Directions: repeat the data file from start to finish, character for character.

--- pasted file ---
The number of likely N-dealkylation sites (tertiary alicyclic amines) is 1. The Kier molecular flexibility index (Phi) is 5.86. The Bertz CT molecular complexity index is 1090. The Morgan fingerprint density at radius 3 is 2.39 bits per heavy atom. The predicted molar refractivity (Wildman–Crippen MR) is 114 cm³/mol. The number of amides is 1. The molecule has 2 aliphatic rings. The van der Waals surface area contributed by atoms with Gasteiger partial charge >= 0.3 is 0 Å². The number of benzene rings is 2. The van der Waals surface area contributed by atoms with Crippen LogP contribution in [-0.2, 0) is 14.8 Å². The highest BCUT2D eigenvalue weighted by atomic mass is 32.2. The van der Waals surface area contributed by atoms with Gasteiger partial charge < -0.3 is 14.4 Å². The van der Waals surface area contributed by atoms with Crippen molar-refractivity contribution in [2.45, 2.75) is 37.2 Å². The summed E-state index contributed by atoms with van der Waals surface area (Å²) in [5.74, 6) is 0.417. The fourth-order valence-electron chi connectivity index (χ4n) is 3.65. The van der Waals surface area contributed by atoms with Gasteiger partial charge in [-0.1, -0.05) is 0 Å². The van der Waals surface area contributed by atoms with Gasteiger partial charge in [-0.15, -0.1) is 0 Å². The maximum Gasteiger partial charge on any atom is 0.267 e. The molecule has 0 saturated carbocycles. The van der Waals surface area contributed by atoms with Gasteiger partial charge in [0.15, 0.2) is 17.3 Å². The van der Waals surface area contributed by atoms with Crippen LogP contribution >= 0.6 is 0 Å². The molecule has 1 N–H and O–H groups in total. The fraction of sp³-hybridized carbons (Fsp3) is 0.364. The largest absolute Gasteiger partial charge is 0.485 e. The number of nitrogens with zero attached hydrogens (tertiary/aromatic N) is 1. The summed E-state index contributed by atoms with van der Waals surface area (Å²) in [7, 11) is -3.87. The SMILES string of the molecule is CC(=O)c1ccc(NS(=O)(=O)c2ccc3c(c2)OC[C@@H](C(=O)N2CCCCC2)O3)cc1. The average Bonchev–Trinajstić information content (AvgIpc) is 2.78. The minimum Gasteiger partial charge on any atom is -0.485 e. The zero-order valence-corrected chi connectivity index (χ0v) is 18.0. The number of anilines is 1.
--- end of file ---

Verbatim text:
The number of likely N-dealkylation sites (tertiary alicyclic amines) is 1. The Kier molecular flexibility index (Phi) is 5.86. The Bertz CT molecular complexity index is 1090. The Morgan fingerprint density at radius 3 is 2.39 bits per heavy atom. The predicted molar refractivity (Wildman–Crippen MR) is 114 cm³/mol. The number of amides is 1. The molecule has 2 aliphatic rings. The van der Waals surface area contributed by atoms with Gasteiger partial charge >= 0.3 is 0 Å². The number of benzene rings is 2. The van der Waals surface area contributed by atoms with Crippen LogP contribution in [-0.2, 0) is 14.8 Å². The highest BCUT2D eigenvalue weighted by atomic mass is 32.2. The van der Waals surface area contributed by atoms with Gasteiger partial charge < -0.3 is 14.4 Å². The van der Waals surface area contributed by atoms with Crippen molar-refractivity contribution in [2.45, 2.75) is 37.2 Å². The summed E-state index contributed by atoms with van der Waals surface area (Å²) in [5.74, 6) is 0.417. The fourth-order valence-electron chi connectivity index (χ4n) is 3.65. The van der Waals surface area contributed by atoms with Gasteiger partial charge in [-0.1, -0.05) is 0 Å². The van der Waals surface area contributed by atoms with Gasteiger partial charge in [-0.15, -0.1) is 0 Å². The maximum Gasteiger partial charge on any atom is 0.267 e. The molecule has 0 saturated carbocycles. The van der Waals surface area contributed by atoms with Gasteiger partial charge in [0.15, 0.2) is 17.3 Å². The van der Waals surface area contributed by atoms with Crippen LogP contribution >= 0.6 is 0 Å². The molecule has 1 N–H and O–H groups in total. The fraction of sp³-hybridized carbons (Fsp3) is 0.364. The largest absolute Gasteiger partial charge is 0.485 e. The number of nitrogens with zero attached hydrogens (tertiary/aromatic N) is 1. The summed E-state index contributed by atoms with van der Waals surface area (Å²) in [7, 11) is -3.87. The SMILES string of the molecule is CC(=O)c1ccc(NS(=O)(=O)c2ccc3c(c2)OC[C@@H](C(=O)N2CCCCC2)O3)cc1. The average Bonchev–Trinajstić information content (AvgIpc) is 2.78. The minimum Gasteiger partial charge on any atom is -0.485 e. The zero-order valence-corrected chi connectivity index (χ0v) is 18.0. The number of anilines is 1.